The Skinny Size: kinda small Functions: illegible, but many Color: Pac-Man Price: $99 but we paid $149 to an eBay profiteer Horologically Insignificant If you’ve come here to find out if this watch is any good, then let’s cut to the chase: it’s not very good. It’s a cheap-seeming thing that’s practically illegible unless you… Read more »
The Birth Year Watch Concept The birth-year watch is a simple collecting archetype: you own a watch from the year you were born. Breaking down the underlying concept, however, reveals an unexpected complexity. Excuse my satirical lens, but I’ve been through the birth year watch journey three times. The technicality of the birth year watch… Read more »
Backstory Over the past few years a fondness emerged between the founders of Semper & Adhuc (Colin de Tonnac, France) and of Beyond The Dial (Allen Farmelo, USA), and eventually these two entrepreneurs decided to co-create a watch that celebrates the special relationship between France and The United States. The result is the 37mm TRANSATLANTIC…. Read more »
I feel so incredibly lucky to have had the opportunity to bring one of my imaginary watches – a dedicated motorcycling tool watch – out of my mind and onto wrists! The Alsta Motoscaphe 120 is a tribute to motorcycling, and not to motorcycles. It is designed and engineered for motorcycling, not to go with… Read more »
Benrus has made some noise with the recent release of the Wrist Alarm. As a leading expert in vintage alarm watches, here is my take on the controversy surrounding the Benrus Wrist Alarm. Benrus was a historic American watch company founded in 1921 in New York. When I think of Benrus, I think of rectangular… Read more »
The Rolex Explorer 14270 (1989 – 2001) has always been a laggard in the vintage Rolex sports model scene. A rising tide lifts all boats, and its price has risen recently. However, it has lagged behind other models, including the preceding 1016 that ran from 1963-1989. The potential for aging of the tritium lume on… Read more »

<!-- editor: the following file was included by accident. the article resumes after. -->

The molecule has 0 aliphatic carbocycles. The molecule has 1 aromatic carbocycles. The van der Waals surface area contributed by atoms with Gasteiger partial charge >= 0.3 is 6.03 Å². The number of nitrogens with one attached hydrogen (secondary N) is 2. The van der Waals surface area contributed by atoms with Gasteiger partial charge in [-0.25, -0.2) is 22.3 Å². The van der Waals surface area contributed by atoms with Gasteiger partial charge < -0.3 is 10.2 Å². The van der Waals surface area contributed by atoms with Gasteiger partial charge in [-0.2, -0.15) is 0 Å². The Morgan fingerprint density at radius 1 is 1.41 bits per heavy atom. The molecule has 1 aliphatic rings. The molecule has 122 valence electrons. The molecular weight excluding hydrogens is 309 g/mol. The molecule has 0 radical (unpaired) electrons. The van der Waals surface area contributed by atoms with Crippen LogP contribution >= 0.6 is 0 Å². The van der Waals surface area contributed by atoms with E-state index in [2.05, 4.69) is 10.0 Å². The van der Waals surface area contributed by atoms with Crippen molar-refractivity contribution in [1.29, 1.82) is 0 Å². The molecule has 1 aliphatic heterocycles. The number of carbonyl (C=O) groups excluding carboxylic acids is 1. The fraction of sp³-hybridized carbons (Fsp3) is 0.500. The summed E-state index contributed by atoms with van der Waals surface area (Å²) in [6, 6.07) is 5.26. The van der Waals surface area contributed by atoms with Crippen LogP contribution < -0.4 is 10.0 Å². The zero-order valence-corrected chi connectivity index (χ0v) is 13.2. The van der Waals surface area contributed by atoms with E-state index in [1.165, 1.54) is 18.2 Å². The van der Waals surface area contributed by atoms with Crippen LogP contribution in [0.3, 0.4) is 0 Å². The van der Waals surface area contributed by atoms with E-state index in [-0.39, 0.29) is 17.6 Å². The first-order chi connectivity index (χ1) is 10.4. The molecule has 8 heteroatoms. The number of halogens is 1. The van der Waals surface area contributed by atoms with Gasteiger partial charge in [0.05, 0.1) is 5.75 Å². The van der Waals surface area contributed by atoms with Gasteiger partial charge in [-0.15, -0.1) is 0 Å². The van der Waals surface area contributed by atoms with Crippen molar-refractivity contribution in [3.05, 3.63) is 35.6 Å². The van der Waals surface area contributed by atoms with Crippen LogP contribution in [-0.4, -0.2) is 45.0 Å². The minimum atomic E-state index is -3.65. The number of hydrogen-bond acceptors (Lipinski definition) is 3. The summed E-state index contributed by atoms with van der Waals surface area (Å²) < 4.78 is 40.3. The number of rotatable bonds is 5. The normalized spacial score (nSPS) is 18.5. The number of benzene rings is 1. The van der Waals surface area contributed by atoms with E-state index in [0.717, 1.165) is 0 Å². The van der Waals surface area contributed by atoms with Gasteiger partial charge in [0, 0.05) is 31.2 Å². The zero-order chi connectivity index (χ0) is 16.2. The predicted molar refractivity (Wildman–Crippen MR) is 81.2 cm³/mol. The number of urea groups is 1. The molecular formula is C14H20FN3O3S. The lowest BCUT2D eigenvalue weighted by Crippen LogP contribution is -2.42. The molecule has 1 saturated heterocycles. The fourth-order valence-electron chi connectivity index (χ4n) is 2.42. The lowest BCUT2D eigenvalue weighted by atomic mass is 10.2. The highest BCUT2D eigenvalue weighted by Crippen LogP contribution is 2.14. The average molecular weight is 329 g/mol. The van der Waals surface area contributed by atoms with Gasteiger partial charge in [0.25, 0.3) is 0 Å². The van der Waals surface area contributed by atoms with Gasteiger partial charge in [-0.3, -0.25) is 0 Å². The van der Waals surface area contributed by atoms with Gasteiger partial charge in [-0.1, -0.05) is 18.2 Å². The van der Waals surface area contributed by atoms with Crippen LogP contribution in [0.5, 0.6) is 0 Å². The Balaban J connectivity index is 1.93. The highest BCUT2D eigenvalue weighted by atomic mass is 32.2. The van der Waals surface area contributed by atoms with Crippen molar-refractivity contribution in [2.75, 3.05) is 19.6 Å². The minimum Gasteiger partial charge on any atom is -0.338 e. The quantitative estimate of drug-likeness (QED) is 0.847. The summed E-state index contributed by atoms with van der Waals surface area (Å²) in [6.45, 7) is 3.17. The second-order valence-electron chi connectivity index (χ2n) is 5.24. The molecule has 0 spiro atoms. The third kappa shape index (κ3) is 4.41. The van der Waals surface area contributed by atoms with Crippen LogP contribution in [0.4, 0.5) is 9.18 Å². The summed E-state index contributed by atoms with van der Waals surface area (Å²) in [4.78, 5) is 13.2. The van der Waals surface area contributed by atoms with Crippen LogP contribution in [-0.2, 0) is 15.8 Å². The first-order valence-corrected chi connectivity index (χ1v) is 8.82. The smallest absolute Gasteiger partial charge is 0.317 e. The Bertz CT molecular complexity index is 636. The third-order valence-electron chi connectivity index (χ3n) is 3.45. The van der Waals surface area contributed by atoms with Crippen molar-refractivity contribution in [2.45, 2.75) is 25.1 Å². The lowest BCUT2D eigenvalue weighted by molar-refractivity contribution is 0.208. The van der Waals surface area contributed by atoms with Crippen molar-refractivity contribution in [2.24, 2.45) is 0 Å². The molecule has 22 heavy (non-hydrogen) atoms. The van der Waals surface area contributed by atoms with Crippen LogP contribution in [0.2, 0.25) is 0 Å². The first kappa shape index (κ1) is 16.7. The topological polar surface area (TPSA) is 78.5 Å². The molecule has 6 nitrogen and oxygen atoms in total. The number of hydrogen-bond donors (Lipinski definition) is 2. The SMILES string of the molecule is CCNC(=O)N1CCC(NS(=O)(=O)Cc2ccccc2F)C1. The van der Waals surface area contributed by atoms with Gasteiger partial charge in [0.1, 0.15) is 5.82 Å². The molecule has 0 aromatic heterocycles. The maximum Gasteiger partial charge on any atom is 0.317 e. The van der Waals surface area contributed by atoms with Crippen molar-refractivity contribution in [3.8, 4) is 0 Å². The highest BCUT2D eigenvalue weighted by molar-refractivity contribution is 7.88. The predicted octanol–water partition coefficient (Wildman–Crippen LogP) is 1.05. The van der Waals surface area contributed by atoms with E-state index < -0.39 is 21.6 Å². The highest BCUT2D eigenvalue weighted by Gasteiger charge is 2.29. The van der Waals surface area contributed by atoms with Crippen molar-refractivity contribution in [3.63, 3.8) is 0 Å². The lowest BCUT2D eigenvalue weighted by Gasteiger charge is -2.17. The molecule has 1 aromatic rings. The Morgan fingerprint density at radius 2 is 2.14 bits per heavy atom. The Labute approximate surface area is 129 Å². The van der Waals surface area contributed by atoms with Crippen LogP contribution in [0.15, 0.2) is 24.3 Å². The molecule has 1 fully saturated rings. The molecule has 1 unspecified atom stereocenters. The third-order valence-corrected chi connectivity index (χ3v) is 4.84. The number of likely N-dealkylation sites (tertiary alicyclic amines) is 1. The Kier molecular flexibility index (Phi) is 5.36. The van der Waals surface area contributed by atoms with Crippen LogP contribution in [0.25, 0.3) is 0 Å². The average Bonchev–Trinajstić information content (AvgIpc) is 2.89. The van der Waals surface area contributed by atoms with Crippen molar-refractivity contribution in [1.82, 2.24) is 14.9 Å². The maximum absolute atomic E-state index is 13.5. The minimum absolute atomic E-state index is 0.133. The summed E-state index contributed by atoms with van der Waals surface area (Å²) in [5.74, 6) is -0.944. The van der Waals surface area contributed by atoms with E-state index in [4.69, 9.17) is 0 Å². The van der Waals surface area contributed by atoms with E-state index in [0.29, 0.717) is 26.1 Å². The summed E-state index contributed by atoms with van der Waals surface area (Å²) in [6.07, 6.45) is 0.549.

Just admit it: you, like me, give more than two shits about what people think of your watch collection, and the reason is clear: our collections represent us. Every little detail that we’ve allowed past the velvet rope into our personal horological disco is out on the floor for others to judge. We really wouldn’t give two shits about that judgement if we didn’t understand that what’s being judged is not watches but our most intimate expression of our mostly solipsistic and, thus, often lonely subjectivity inner lives. You, dear reader of horological essays, like me who writes them, give two shits about how people judge you if not your watches, I’m sure of it.
Green dials. That’s all anyone can talk about after Watches and Wonders 2021. Yes, dials are important. Small differences can make a big difference in the market for a watch because the dial is the first thing that you see. But ultimately, dial color choices are about fashion. Green is now the new blue which was the new black which was the new white.
I’ve been wearing a Hamilton at work and experimented with a Boldr mecha-quartz chronograph with a medical theme. At this point I’ve large gone back to the Hamilton for the satisfaction of a purely mechanical watch. I decided that I needed an upgrade for my birthday this year which is also about a year since the pandemic started. I wanted something I could wear every day so I decided on a modern watch.
We at Beyond The Dial have set a number of limitations and standards that form what we call The Wall of Integrity.